Q. Why should my company care about whether the board of directors is diverse And how do I, as a diversity practitioner, help make that happen
A. Board diversity has several benefits. It gives organizations new ideas and innovative solutions at the strategic level; it helps attain and retain the best talent; and it helps organizations market and protect the brand.
Most companies have a great deal of difficulty getting gender and racial/ethnic diversity on their boards, even though the talent pipeline from those groups is growing. While 60.4 percent of master’s degrees went to women two years ago, according to the National Center for Education Statistics, and more than 15 percent went to Blacks and Latinos, the Fortune 500 is very low in board diversity.
According to the Alliance for Board Diversity, 15.6 percent of the Fortune 500’s boards are women. The DiversityInc Top 50, in comparison, averages 23 percent and the DiversityInc Top 10 averages 30 percent. Only 12.7 percent of the Fortune 500’s boards are Black, Latino and Asian. The DiversityInc Top 10 and Top 50 are close to 30 percent.
SEC Commissioner Luis Aguilar echoes the connection between board diversity and business results in an interview with DiversityInc CEO Luke Visconti. Aguilar states that “companies with better performance seem to have more diverse boards.” A new report by the Committee for Economic Development (CED) contends that giving women a seat at the table and providing adequate talent development not only can deliver measurable business gains but is the key differentiator in future global success.
Jim Turley, global chairman and CEO of Ernst & Young, No. 6 in the DiversityInc Top 50, acknowledged the link between board diversity and company performance, stating: “We have focused on diversifying our board because we know it enables our firm to perform better.”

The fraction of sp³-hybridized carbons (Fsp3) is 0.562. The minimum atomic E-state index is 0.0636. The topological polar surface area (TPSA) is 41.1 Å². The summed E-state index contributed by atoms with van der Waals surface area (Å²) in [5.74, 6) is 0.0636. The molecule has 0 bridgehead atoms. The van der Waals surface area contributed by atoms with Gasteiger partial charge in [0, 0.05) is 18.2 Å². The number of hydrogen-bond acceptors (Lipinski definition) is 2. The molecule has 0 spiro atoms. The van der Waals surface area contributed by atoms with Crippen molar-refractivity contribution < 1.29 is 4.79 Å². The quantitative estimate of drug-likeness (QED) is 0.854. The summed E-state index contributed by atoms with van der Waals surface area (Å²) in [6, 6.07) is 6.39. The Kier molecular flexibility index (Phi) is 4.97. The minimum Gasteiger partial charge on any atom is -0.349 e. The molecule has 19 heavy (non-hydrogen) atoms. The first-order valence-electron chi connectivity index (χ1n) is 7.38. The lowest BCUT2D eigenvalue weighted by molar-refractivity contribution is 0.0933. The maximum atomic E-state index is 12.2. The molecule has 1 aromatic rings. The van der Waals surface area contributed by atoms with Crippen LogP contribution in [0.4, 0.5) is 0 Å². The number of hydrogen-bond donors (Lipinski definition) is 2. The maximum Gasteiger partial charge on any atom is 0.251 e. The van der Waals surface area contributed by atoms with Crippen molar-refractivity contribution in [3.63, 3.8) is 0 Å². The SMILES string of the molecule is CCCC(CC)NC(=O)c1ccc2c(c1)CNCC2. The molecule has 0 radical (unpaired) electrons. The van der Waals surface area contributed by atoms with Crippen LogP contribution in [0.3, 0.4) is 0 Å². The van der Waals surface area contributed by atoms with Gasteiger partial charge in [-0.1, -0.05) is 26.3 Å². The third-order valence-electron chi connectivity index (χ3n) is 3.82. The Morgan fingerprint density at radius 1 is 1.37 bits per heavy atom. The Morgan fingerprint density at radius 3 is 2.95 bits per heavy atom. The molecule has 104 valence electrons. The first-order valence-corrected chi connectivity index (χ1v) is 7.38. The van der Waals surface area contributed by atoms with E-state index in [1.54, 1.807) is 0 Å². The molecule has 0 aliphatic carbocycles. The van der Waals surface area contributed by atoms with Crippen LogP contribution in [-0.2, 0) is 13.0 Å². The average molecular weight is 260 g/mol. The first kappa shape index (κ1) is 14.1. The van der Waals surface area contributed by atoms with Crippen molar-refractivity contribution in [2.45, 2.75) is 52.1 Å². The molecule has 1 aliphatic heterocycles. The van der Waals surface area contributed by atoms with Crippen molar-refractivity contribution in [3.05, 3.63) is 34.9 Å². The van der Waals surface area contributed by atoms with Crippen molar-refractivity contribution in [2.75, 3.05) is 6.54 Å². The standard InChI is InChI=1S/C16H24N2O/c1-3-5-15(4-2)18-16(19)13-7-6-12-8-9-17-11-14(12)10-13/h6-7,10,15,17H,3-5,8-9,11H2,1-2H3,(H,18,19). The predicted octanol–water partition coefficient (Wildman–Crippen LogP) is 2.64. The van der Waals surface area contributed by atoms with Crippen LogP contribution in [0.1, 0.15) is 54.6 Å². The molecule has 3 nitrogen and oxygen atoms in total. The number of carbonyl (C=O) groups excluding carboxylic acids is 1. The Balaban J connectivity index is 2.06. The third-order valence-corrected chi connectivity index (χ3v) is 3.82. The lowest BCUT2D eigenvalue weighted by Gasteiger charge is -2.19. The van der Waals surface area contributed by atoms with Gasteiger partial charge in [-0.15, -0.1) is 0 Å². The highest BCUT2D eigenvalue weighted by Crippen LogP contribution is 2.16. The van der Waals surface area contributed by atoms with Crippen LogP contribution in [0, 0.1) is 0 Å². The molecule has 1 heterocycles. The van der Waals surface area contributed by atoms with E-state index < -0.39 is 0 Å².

With the best available talent, boards are more likely to identify and select diverse senior leadership. DiversityInc Top 50 data also shows a positive correlation between diverse boards and diverse executive-management teams. According to the EEOC, national senior leadership in private industry is 11 percent Black, Latino and Asian and 28.2 percent women. In comparison, the DiversityInc Top 50’s senior leadership is 17.7 percent Black, Latino and Asian and 24.1 percent women. The DiversityInc Top 10’s executive management is even more diverse.
Diverse boards can ensure that contributions align with company and shareholder values related to diversity and inclusion. In “Are Political Donations That Conflict With Your Diversity Policy a Shareholder Issue” NorthStar Asset Management’s Julie Goodridge and Christine Jantz show how corporate political contributions that violate company values risk the company’s good name and shareholder value.
Best Strategies to Diversify Your Board
Based on our data and sustainable results, we recommend the following approaches:
- Mandate diverse slates for every board opening.
- Do not look at the “usual suspects,” those same women, Blacks, Latinos and Asians you see on so many corporate boards. Look down a level or two to people with great ideas who may be younger or have not yet achieved your “qualifications.”
- Maintain clear communications between the board and your chief diversity officer so everyone understands diversity strategies and priorities. At 96 percent of DiversityInc Top 50 companies, the chief diversity officer presents directly to the board, up from 92 percent five years ago.
For more on board diversity and diversity in recruitment, view ourDiversity Web Seminar on Recruitment: 5 Workforce-Diversity Strategies to Find, Engage & Retain Talent.